MTV Multiplayer: Why did you decide to make this game for the Wii?
Matsuura: A strong request from the publisher was the main drive behind the choice, but in any case whenever a new technology comes out I’m curious to give it a try.
MTV Multiplayer: Did you receive Wii MotionPlus development kits? If so, why not adapt the game to the Wii MotionPlus add-on? Was there not enough time?
Matsuura: We tried to adapt “Major Minor” to MotionPlus, but doing so didn’t really make it any more fun than it already was. Maybe MotionPlus titles need to be planned as such from the beginning. The basic structure of “Major Minor” was pretty much determined before MotionPlus arrived, so there wasn’t a huge advantage to adapting it to MotionPlus. And what’s more, the controller would become bigger, so we gave up on the idea.
MTV Multiplayer: Do you see this game being adapted to the Wii-motion Plus controller in the future?
Matsuura: It could be.
MTV Multiplayer: “Wii Music” is a music title aimed at the casual audience, and it didn’t meet initial sales expectations. Does that concern you at all for “Major Minor’s Majestic March”?
Matsuura: This is just my personal opinion, but to a musician, an instrument is a serious interface tool for the creation of music. Whilst the history of the electric guitar is at best 40 years old, the violin has been around for more than 500. Over a human’s lifetime, it bears the burden of that artist’s musical expressions. Whether or not “Wii Music” successfully conveys these feelings is, I believe, a key issue.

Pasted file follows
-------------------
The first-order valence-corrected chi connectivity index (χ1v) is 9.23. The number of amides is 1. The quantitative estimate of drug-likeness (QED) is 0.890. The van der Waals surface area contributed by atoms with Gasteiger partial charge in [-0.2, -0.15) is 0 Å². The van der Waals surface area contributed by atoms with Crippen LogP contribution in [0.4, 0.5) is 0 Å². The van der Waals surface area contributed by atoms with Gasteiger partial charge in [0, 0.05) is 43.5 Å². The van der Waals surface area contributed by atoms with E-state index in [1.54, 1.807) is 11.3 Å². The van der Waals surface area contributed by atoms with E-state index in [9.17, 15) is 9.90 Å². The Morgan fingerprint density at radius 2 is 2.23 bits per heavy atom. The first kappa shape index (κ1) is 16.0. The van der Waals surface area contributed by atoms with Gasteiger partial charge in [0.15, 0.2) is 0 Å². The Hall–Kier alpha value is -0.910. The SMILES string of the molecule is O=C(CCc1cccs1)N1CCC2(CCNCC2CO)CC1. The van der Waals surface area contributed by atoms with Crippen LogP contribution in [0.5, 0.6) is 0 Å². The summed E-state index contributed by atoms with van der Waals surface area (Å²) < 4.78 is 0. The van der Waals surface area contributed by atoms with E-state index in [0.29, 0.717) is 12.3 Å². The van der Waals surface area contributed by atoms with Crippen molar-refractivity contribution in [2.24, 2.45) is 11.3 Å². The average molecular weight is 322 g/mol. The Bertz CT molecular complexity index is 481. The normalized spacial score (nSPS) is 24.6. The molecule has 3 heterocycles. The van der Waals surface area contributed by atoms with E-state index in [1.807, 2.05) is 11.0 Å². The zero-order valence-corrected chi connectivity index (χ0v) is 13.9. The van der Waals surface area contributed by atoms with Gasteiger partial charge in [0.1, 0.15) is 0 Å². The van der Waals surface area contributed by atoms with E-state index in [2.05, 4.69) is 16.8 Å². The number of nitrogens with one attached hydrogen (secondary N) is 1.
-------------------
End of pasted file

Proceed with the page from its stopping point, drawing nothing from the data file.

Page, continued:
MTV Multiplayer: “PaRappa The Rapper” has been credited with being ahead of its time and being the first modern rhythm game. As such, how do you feel about where music games have gone with the popularity of “Guitar Hero” and “Rock Band”?
Matsuura: A long time ago, I really implored the Harmonix guys that they should be making games. I’m pretty sure that they got similar advice from elsewhere, but looking back it was definitely the right advice. The success of “Guitar Hero” and “Rock Band” therefore fills me with pride as if they were my own creations.
MTV Multiplayer: Are you surprised that music games are currently dominating the market?
Matsuura: Of course I was surprised by the amount of success, but at the same time, I’m also surprised that it took so long.
MTV Multiplayer: With the popularity of the iPhone, do you have any plans to work on an iPhone game specifically? Or any more iPod games?
Matsuura: I know a programmer who has made prototypes for the iPhone, and we sometimes collaborate a little.
MTV Multiplayer: Where do you see iPhone games going? Do you think iPhones are the future of gaming?
Matsuura: Just recently in Japan, the price of getting an iPhone when signing up as a new customer was reduced to zero yen, so if it could maintain some momentum I guess that it has a chance to establish itself as a new game platform here.
MTV Multiplayer: Will we see another “PaRappa” game anytime soon?
Matsuura: We currently do not have any specific plans to make a new one, but I cannot rule out any future possibilities.